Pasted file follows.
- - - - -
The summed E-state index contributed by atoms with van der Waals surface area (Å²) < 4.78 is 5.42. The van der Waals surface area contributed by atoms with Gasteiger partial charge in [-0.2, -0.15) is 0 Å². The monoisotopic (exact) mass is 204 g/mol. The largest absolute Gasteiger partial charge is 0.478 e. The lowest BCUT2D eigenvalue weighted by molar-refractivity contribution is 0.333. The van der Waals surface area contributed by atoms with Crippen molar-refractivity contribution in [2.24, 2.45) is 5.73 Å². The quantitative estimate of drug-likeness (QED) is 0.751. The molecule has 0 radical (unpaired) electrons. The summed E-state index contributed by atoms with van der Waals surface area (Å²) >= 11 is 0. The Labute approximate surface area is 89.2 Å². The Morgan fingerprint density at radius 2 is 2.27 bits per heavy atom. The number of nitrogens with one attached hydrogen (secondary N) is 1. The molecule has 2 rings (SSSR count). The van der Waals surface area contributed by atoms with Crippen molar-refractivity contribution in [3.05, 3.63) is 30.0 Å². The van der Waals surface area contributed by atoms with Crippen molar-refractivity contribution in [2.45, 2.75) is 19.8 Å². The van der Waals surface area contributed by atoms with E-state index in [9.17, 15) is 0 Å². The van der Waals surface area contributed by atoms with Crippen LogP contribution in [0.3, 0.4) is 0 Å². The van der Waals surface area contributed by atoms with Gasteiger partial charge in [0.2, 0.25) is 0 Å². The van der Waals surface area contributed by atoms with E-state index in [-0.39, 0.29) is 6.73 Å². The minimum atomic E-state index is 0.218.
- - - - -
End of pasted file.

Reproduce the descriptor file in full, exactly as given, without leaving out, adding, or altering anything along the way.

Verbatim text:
The summed E-state index contributed by atoms with van der Waals surface area (Å²) < 4.78 is 5.42. The van der Waals surface area contributed by atoms with Gasteiger partial charge in [-0.2, -0.15) is 0 Å². The monoisotopic (exact) mass is 204 g/mol. The largest absolute Gasteiger partial charge is 0.478 e. The lowest BCUT2D eigenvalue weighted by molar-refractivity contribution is 0.333. The van der Waals surface area contributed by atoms with Crippen molar-refractivity contribution in [2.24, 2.45) is 5.73 Å². The quantitative estimate of drug-likeness (QED) is 0.751. The molecule has 0 radical (unpaired) electrons. The summed E-state index contributed by atoms with van der Waals surface area (Å²) >= 11 is 0. The Labute approximate surface area is 89.2 Å². The Morgan fingerprint density at radius 2 is 2.27 bits per heavy atom. The number of nitrogens with one attached hydrogen (secondary N) is 1. The molecule has 2 rings (SSSR count). The van der Waals surface area contributed by atoms with Crippen molar-refractivity contribution in [3.05, 3.63) is 30.0 Å². The van der Waals surface area contributed by atoms with Crippen molar-refractivity contribution in [2.45, 2.75) is 19.8 Å². The van der Waals surface area contributed by atoms with E-state index in [9.17, 15) is 0 Å². The van der Waals surface area contributed by atoms with Crippen LogP contribution in [0.3, 0.4) is 0 Å². The van der Waals surface area contributed by atoms with Gasteiger partial charge in [0.2, 0.25) is 0 Å². The van der Waals surface area contributed by atoms with E-state index in [-0.39, 0.29) is 6.73 Å². The minimum atomic E-state index is 0.218.